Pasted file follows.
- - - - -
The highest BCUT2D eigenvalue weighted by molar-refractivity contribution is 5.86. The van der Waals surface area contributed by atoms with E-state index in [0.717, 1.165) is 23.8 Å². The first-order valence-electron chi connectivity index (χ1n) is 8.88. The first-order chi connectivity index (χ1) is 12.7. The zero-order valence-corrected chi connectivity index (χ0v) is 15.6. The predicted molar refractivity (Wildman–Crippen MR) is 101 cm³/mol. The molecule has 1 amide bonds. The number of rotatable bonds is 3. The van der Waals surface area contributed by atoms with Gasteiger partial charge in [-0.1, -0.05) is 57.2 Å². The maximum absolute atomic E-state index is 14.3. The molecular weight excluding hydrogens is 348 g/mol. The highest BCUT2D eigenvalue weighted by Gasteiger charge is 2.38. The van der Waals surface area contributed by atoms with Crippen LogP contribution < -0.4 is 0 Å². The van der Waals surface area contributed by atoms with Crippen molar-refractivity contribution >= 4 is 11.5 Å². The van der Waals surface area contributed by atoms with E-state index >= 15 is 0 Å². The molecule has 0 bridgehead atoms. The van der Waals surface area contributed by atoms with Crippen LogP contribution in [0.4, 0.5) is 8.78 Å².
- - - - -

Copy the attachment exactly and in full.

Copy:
The highest BCUT2D eigenvalue weighted by molar-refractivity contribution is 5.86. The van der Waals surface area contributed by atoms with E-state index in [0.717, 1.165) is 23.8 Å². The first-order valence-electron chi connectivity index (χ1n) is 8.88. The first-order chi connectivity index (χ1) is 12.7. The zero-order valence-corrected chi connectivity index (χ0v) is 15.6. The predicted molar refractivity (Wildman–Crippen MR) is 101 cm³/mol. The molecule has 1 amide bonds. The number of rotatable bonds is 3. The van der Waals surface area contributed by atoms with Gasteiger partial charge in [-0.1, -0.05) is 57.2 Å². The maximum absolute atomic E-state index is 14.3. The molecular weight excluding hydrogens is 348 g/mol. The highest BCUT2D eigenvalue weighted by Gasteiger charge is 2.38. The van der Waals surface area contributed by atoms with Crippen LogP contribution < -0.4 is 0 Å². The van der Waals surface area contributed by atoms with Crippen molar-refractivity contribution >= 4 is 11.5 Å². The van der Waals surface area contributed by atoms with E-state index >= 15 is 0 Å². The molecule has 0 bridgehead atoms. The van der Waals surface area contributed by atoms with Crippen LogP contribution in [0.4, 0.5) is 8.78 Å².